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Kravets v. Hollingsworth

United States District Court, D. New Jersey

May 30, 2017

ALEKSANDR KRAVETS, Petitioner,
v.
WARDEN J. HOLLINGSWORTH, Respondent.

          OPINION

          ROBERT B. KUGLER United States District Judge.

         I. INTRODUCTION

         Petitioner was formerly a federal prisoner proceeding with a petition for writ of habeas corpus pursuant to 28 U.S.C. § 2241. Petitioner has also filed a motion to amend his habeas petition. For the following reasons, the habeas petition will be denied as moot and his motion to amend will be denied.

         II. BACKGROUND

         Petitioner initially filed his habeas petition pro se while he was a federal prisoner. This original habeas petition challenges the result of a positive urine sample taken on December 14, 2015, and the subsequent disciplinary proceedings that took place as a result of this positive test. At the time of the urine test, petitioner was housed at a residential re-entry center ("RRC"). Petitioner tested positive for marijuana. Thereafter, petitioner was transferred from the RRC to a federal prison, MDC-Brooklyn. Disciplinary proceedings then commenced against petitioner as a result of the positive test. Petitioner was found guilty of committing the prohibited act of use of narcotics or related paraphernalia in those proceedings. Petitioner lost forty days of good conduct time and twenty days of non-vested good conduct time as sanctions. The Regional Director denied petitioner's appeal. At the time the respondent answered the habeas petition, a response from the Federal Bureau of Prisons ("BOP") Central Office had not yet become due.

         Respondent filed a response in opposition to the habeas petition. In responding to the habeas petition, respondent argues as follows:

1. The petition should be dismissed because petitioner failed to fully exhaust administrative remedies.
2. Petitioner's disciplinary hearing fully comported with due process.
3. The disciplinary decision meets the evidentiary standard required to find that petitioner committed the charged offense.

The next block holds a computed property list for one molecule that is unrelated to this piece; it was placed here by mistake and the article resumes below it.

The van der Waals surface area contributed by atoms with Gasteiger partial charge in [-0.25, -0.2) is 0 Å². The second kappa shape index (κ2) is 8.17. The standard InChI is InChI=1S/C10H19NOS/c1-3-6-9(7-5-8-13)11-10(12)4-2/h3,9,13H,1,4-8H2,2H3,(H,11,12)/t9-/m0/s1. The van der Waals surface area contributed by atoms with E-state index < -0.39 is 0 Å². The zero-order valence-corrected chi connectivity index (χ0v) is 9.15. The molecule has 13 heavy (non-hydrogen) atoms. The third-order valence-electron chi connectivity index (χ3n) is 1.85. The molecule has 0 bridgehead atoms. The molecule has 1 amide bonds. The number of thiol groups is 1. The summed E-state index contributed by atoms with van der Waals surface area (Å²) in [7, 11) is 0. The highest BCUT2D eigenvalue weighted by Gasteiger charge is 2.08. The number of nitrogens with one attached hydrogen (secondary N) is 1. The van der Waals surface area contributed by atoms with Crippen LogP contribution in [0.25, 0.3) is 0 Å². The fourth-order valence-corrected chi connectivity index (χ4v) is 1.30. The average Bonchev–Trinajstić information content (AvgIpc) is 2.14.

4. The sanction imposed was within the range of available sanctions.
5. The Court lacks jurisdiction over any challenge to petitioner's conviction and sentence.

         Petitioner did not file a reply brief in support of his original habeas petition. However, several months after respondent filed its response in opposition to the habeas petition, counsel entered an appearance on petitioner's behalf. Petitioner then filed a motion to amend the habeas petition. In his motion, petitioner seeks to add a habeas claim that challenges his expulsion from the Residential Drug Abuse Program ("RDAP") that occurred as a result of the disciplinary finding. Respondent filed a response in opposition to the motion to amend.

         Subsequently, it came to the attention of this Court that petitioner was released from federal incarceration on November 9, 2016. See https://www.bop.gov/inmateloc/(last visited on May 23, 2017). Accordingly, on April 24, 2017, this Court issued an order to show cause on petitioner why his habeas petition and motion to amend should not be denied as moot in light of his release from federal incarceration. Petitioner never responded to the order to show cause.

         III. ...


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